"One Strange Rock": Astronauts and Others Reflect on Nat Geo Epic

By Nat Geo InSites Archives
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With One Strange Rock, National Geographic takes its rebranding of “Further” to another level.  Yet in this ten-episode series (premiering tonight), for which Audi is the presenting sponsor and Geico and Microsoft are supporting sponsors, the network also harkens to its parent society’s roots of exploration by presenting novel ways to marvel at Earth’s magnificence.  Sure, it’s a documentary, but it’s rich with animation and explanations that don’t come with cinema vérité, tackling the natural world from an unexpected perspective: Space.  Eight superstars among the astronaut community -- who admittedly are more accomplished, educated, fitter and somehow more appreciative than regular mortals – guide viewers on a journey with the intent of explaining exactly why Earth is so amazing.  After all, does any other planet foster so much life? – or, for that matter, any life?

Will Smith serves as host of this ambitious production.  “We wanted someone who would welcome the audience,” executive producer Jane Root told MediaVillage in an exclusive interview.  “I have a 12-year-old.  What would get her to watch?  You need someone to hold the hand of the audience. Will is a joy.”

Root, who founded the production company Nutopia, recalled running into Tim Pastore, National Geographic’s President of Original Programming and Production, at MIPCOM in Cannes.  They chatted about his dream project, a natural history show, but one that differed from others.

“This is about [everything from] the air we breathe to volcanoes,” Root said, comparing Rock to Planet Earth, which she was deeply involved in when she was president of Discovery Networks.  “This is a much bigger canvas.  It is everything!  How come life exists here and does not exist anywhere else?”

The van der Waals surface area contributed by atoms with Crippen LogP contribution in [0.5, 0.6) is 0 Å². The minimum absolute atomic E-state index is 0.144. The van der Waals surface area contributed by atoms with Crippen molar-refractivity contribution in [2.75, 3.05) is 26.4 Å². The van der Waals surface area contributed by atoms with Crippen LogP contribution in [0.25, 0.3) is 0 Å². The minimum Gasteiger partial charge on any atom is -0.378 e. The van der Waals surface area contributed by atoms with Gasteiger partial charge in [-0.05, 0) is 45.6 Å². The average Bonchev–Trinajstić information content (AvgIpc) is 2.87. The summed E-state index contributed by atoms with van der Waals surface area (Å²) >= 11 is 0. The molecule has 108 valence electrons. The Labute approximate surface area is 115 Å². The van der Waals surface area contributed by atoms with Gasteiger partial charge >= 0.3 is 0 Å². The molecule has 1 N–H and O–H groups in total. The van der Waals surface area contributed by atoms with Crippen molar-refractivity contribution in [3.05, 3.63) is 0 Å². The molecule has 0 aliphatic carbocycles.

To obtain answers, footage was shot on six continents (Antarctica was excluded) in 195 locations in 45 countries, and also from space.  “We had 14 months of intense filming,” said showrunner Arif Nurmohamed.  “We had on average four shoots on any particular day.  My team traveled over 900,000 miles collectively.”

The farthest-flung shot was from space.  Academy Award-nominated filmmaker and executive producer Darren Aronofsky trained Paolo Nespoli, of the European Astronaut Corps, to capture images from the International Space Station.

“I have been subscribing to National Geographic since I was a teenager,” Aronofsky told MediaVillage.  “I love the brand.  The bucket list item for me was that something I worked on would be on the cover of the magazine.  When [21st Century Fox President and Fox Networks Group Chairman and CEO] Peter Rice approached me about working on the label, it checked all the boxes.  Ari Handel [his producing partner] and I both come from science backgrounds; our company is named Protozoa.  With the pedigree of National Geographic as well as Nutopia and the ambition of the project and all different types of sciences, it was natural.”

With science currently under attack, especially as it relates to climate change, the timing was perfect.  “People [still] argue that Earth is flat!” Aronofsky said.  “It’s sad.”

“It is super important to show people how incredible the planet is,” Handel added. “They will care for it and if you show how science can lead to a feeling of awe, they will see.”